Tackling those little accidents
Anyone with a young puppy or old pooch will know that little accidents are inevitable and unfortunately for the owners, soft furnishings such as rugs and sofas can seem like the perfect place to go when nature calls.
This was a lesson which I learnt the hard way when dog sitting for an elderly golden retriever named Ellie. Ellie would spend her day sitting contently on a thick oriental rug in front of the fire until, without warning, she would “go” on the rug before walking off. After hours of scrubbing with cleaning agents there was still a faint smell of wee and the dyes had started to run. By the end of the week, the rug was ruined beyond repair.
As annoying as these little accidents can be, your dog can’t help it. With training a puppy will stop this behaviour and if it is an old dog, remember we will all get that way one day too! Until the day your dog learns not to wee on your favourite furnishings, being prepared and having a little know-how is your best line of attack against unsightly stains. Following the simple steps below will help any dog owner take the stress out of stain removal.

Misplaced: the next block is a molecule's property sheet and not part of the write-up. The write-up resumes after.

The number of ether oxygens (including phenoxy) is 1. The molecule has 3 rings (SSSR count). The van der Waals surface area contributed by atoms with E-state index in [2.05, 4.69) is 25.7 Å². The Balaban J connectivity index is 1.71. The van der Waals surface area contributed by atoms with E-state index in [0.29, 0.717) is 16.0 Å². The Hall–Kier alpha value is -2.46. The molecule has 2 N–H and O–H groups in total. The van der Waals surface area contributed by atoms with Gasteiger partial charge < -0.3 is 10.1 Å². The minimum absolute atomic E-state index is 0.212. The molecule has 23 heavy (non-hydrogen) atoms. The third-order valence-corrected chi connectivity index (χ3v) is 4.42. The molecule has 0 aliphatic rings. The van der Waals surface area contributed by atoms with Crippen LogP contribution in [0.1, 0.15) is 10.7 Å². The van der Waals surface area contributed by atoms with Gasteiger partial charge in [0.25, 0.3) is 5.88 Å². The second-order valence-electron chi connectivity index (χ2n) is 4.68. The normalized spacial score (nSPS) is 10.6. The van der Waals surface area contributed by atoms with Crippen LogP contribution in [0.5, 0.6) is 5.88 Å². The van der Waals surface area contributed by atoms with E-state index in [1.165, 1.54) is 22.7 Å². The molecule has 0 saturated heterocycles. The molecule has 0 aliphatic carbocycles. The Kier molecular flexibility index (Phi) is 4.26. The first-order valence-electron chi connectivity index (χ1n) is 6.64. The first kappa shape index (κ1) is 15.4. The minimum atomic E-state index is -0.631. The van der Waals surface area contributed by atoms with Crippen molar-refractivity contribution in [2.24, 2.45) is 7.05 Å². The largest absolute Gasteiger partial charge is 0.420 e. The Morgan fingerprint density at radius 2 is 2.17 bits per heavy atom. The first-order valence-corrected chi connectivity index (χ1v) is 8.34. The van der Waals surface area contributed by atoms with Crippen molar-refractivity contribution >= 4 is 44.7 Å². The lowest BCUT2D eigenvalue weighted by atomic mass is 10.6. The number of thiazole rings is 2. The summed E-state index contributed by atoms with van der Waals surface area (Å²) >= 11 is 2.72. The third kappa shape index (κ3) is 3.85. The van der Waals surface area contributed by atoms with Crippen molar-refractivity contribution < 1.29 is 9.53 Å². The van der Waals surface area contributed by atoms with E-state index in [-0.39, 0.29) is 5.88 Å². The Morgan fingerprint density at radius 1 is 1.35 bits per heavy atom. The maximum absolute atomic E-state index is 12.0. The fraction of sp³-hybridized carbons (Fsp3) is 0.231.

If there is more than just wee to contend with, firstly pick up any solids that have been left on the rug and dampen the area with a water and white vinegar solution. This area should then be blotted and sandwiched between two cotton towels. To help get rid of any excess water and speed up the drying process you should apply pressure to the sandwiched area.
After a few minutes remove the top towel and pack with corn starch. Leave this overnight until the corn starch is dry and hard to the touch, this will absorb any moisture left behind. In the morning use a spoon to break up the powder and a soft brush to get up loose powder. Vacuum up the residue and spray some deodorizer over the area. The same technique can be followed for carpets without sandwiching the underneath.
Following these techniques should mean that your dog and interiors can live in harmony, no matter what its toilet habits might be.
Advice via rug care guru, Lisa Wagner.